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Re: [PATCH 2/2] hvmloader: do not include system headers for type declarations

On 24.02.2021 12:07, Ian Jackson wrote:
> Jan Beulich writes ("Re: [PATCH 2/2] hvmloader: do not include system headers 
> for type declarations"):
>> On 24.02.2021 11:26, Roger Pau Monne wrote:
>>> --- /dev/null
>>> +++ b/tools/firmware/hvmloader/types.h
>>> @@ -0,0 +1,47 @@
>>> +#ifndef _HVMLOADER_TYPES_H_
>>> +#define _HVMLOADER_TYPES_H_
>>> +
>>> +typedef unsigned char uint8_t;
>>> +typedef signed char int8_t;
>>> +
>>> +typedef unsigned short uint16_t;
>>> +typedef signed short int16_t;
>>> +
>>> +typedef unsigned int uint32_t;
>>> +typedef signed int int32_t;
>>> +
>>> +typedef unsigned long long uint64_t;
>>> +typedef signed long long int64_t;
>> I wonder if we weren't better of not making assumptions on
>> short / int / long long, and instead use
>> __attribute__((__mode__(...))) or, if available, the compiler
>> provided __{,U}INT*_TYPE__.
> This code is only ever going to be for 32-bit x86, so I think the way
> Roger did it is fine.

It is technically correct at this point in time, from all we can
tell. I can't see any reason though why a compiler might not
support wider int or, in particular, long long. hvmloader, unlike
most of the rest of the tools, is a freestanding binary and hence
not tied to any particular ABI the compiler used may have been
built for.

> Doing it the other way, to cope with this file being used with
> compiler settings where the above set of types is wrong, would also
> imply more complex definitions of INT32_MIN et al.

Well, that's only as far as the use of number suffixes goes. The
values used won't change, as these constants describe fixed width

>>> +typedef uint32_t size_t;
> I would be inclined to provide ssize_t too but maybe hvmloader will
> never need it.
>> Like the hypervisor, we should prefer using __SIZE_TYPE__
>> when available.
> I disagree.

May I ask why? There is a reason providing of these types did get
added to (at least) gcc.

One argument against this would be above mentioned independence
on any ABI the compiler would be built for, but I'd buy that only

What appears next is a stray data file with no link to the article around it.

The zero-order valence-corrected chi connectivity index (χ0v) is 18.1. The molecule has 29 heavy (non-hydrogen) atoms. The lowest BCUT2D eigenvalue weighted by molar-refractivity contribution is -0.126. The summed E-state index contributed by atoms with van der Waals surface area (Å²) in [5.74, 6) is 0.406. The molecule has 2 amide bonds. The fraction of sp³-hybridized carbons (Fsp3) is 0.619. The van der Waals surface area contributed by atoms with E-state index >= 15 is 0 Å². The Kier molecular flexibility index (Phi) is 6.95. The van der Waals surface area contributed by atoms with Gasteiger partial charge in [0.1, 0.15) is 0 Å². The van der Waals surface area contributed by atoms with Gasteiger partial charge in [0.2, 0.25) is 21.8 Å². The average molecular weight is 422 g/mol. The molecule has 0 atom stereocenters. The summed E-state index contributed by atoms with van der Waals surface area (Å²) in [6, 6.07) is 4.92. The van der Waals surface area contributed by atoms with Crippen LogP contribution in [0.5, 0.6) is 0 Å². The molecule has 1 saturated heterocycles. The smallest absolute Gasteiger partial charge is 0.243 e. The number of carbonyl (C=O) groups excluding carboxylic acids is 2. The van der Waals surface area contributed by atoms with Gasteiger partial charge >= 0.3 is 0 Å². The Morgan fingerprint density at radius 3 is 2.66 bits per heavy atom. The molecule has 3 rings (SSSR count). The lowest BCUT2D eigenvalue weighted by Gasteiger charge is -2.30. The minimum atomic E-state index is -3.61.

if above we indeed used __attribute__((__mode__())), as that's
the only way to achieve such independence.

IOW imo if we stick to what is there now for {,u}int<N>_t, we
should use __SIZE_TYPE__ here. If we used the mode attribute
approach there, using uint32_t here would indeed be better.

>>> +typedef uint32_t uintptr_t;
>> Again - use __UINTPTR_TYPE__ or, like Xen,
>> __attribute__((__mode__(__pointer__))).
> I disagree.

The same question / considerations apply here then.

>>> +#define bool _Bool
>>> +#define true 1
>>> +#define false 0
>>> +#define __bool_true_false_are_defined   1
>>> +
>>> +typedef __builtin_va_list va_list;
>>> +#define va_copy(dest, src)    __builtin_va_copy((dest), (src))
>>> +#define va_start(ap, last)    __builtin_va_start((ap), (last))
>> Nit: Perhaps better omit the unnecessary inner parentheses?
> We should definitely keep the inner parentheses.  I don't want to
> start carefully reasoning about precisely which inner parentheses are
> necesary for macro argument parsing correctness.

Can you give me an example of when the inner parentheses would be
needed? I don't think they're needed no matter whether (taking the
example here) __builtin_va_...() were functions or macros. They
would of course be needed if the identifiers were part of
expressions beyond the mere function invocation. We've been trying
to eliminate such in the hypervisor part of the tree, and since
hvmloader is more closely related to the hypervisor than the tools
(see also its maintainership), I think we would want to do so
here, too. But of course if there are cases where such
parentheses are really needed, we'd want (need) to change our
approach in hypervisor code as well.

The primary reason why I've been advocating to avoid them is that,
as long as they're not needed for anything, they harm readability
and increase the risk of mistakes like the one that had led to




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